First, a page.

New Delhi (NVI): An analysis done by Centre for Science and Environment (CSE) of air pollution levels in 22 cities across India has revealed that ozone levels increased during the nationwide lockdown that is in place since March 25.
According to the CSE analysis, while PM2.5 and NO2 (Nitrogen dioxide) levels plummeted, invisible ozone became the most prominent pollutant in several metropolitan cities.
“While the PM2.5 and NO2 curves fell and flattened dramatically in cities – a phenomenon that hogged the national attention — tropospheric ozone pollution (henceforth ozone) increased and even breached standards in several cities: a fact that was not noticed as widely,” says the report.
According to the researchers at CSE, ozone is primarily a sunny weather problem in India that otherwise remains highly variable during the year. It is a highly reactive gas; even short-term exposure (one hour) is dangerous for those with respiratory conditions and asthma. That is why ozone has a short-term standard – one hour and eight hours, as opposed to 24 hours for other pollutants, as per the report.
Ozone is not directly emitted by any source but is formed by photochemical reactions between oxides of nitrogen (NOx) and other volatile organic compounds (VOCs) and gases in the air under the influence of sunlight and heat. Ozone can be controlled only if gases from all sources are controlled.
Instead of the official method of considering only the fixed eight-hour average (from 8 PM to 4 PM) to assess ozone levels, CSE adapted the global best practice of calculating the maximum eight-hour average of the day. This indicated a higher level of exceedance in cities.
The cities covered by the CSE analysis include Delhi-NCR (including Faridabad, Ghaziabad, Gurugram and Noida), Kolkata, Chennai, Mumbai, Ahmedabad, Ujjain, Bengaluru, Hyderabad, Jaipur, Jodhpur, Patna, Vishakapatnam, Amritsar, Howrah, Pune, Guwahati, Lucknow and Kochi.
While particulate levels hit the lowest possible range during lockdown phases, the share of PM2.5 fraction in the overall particulate concentration increased, the analysis shows.
However, as traffic nearly stopped, the daily NO2 curve flattened in all cities.
Crop fires in April were quite extensive in Punjab and Haryana, but their impact was blunted by the overall very low background and local pollution, said the report.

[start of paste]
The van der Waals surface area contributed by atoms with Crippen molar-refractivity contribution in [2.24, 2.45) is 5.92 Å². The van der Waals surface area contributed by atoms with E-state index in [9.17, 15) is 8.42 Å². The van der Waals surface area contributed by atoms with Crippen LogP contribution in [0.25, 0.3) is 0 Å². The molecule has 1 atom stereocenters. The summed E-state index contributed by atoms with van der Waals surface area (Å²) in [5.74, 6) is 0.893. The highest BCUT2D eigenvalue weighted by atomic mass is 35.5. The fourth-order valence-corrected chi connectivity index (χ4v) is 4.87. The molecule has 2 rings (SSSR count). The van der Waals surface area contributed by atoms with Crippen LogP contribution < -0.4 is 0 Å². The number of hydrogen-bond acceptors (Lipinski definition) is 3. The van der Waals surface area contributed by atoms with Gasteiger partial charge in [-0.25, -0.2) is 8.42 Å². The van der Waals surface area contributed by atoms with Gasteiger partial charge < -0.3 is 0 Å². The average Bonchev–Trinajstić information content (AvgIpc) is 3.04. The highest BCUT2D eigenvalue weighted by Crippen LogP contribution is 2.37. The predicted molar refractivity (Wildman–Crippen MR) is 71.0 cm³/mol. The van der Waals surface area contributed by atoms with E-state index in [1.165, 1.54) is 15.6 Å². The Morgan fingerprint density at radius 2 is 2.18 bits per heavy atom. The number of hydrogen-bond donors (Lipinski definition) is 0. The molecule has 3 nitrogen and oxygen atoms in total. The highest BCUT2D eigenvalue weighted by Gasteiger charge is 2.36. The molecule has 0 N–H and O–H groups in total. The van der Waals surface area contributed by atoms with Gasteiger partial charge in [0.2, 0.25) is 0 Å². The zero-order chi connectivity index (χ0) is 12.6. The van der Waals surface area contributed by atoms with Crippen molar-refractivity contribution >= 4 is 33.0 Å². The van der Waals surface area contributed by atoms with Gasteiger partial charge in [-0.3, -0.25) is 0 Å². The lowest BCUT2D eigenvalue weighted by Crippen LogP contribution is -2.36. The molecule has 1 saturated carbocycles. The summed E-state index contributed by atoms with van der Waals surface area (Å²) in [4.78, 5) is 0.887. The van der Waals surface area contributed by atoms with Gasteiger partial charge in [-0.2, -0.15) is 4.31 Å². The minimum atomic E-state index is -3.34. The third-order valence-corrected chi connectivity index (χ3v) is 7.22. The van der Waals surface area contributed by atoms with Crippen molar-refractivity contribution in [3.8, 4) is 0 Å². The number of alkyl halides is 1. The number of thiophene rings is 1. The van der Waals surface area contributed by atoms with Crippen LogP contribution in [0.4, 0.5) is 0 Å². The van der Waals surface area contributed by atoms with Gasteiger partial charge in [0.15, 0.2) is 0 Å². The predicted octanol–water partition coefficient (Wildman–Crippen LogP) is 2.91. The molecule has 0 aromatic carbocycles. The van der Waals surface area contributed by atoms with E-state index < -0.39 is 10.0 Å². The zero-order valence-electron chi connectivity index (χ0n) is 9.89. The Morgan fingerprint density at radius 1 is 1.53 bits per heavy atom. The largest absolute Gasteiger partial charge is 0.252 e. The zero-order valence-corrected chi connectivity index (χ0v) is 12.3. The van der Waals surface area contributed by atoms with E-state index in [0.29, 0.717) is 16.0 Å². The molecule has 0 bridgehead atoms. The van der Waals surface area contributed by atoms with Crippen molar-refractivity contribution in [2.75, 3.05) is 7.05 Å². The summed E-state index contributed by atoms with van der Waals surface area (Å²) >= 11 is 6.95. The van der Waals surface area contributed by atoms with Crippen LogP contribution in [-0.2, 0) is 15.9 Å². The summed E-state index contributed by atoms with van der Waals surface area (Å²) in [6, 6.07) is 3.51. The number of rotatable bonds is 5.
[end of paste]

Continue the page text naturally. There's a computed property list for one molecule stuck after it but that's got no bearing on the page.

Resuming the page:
“This pandemic-led change in air quality has helped us understand summer pollution. Normally, every year, winter pollution is what draws our attention. The characteristics of summer pollution are different: there are high winds, intermittent rains and thunderstorms, and high temperature and heatwaves. This is in contrast to winter — with its inversion, lower mixing height of air, and cold and calm conditions that trap the air and the pollutants in it,” says Anumita Roychowdhury, executive director-research and advocacy, CSE.
CSE has analysed trends in PM2.5, PM10, NO2, and ozone in 22 cities across 15 states and the National Capital Territory of Delhi for the period January 1, 2019 to May 31, 2020. This also includes spatial trend analysis of ozone in selected cities.
Talking about ozone exceedance, if the maximum eight-hour average during 24 hours is considered (as the US Environment Protection Agency does to capture the health risks), then more than two-thirds of the lockdown days in Delhi-NCR cities and Ahmedabad had at least one station that exceeded the standard. In Ahmedabad, the city-wide maximum eight-hour average exceeded the standard on 43 days; in Ujjain, it exceeded on 38 days.
The city-wide maximum average in Gurugram exceeded the standard on 26 days — at least one station exceeded the standard on 57 days. The city-wide eight-hour maximum average in Ghaziabad exceeded the standard on 15 days, with at least one station exceeding on 56 days. In Noida,the city-wide maximum average exceeded the standard on 12 days; at least one station exceeded on 42 days. In Delhi, the maximum eight-hour average exceeded the standard on four days, and at least one station exceeded the standard on 67 days.
Ozone is a problem during spring and summer in the north, central and the arid parts of western India. It can even increase during warmer winters in the southern and coastal cities.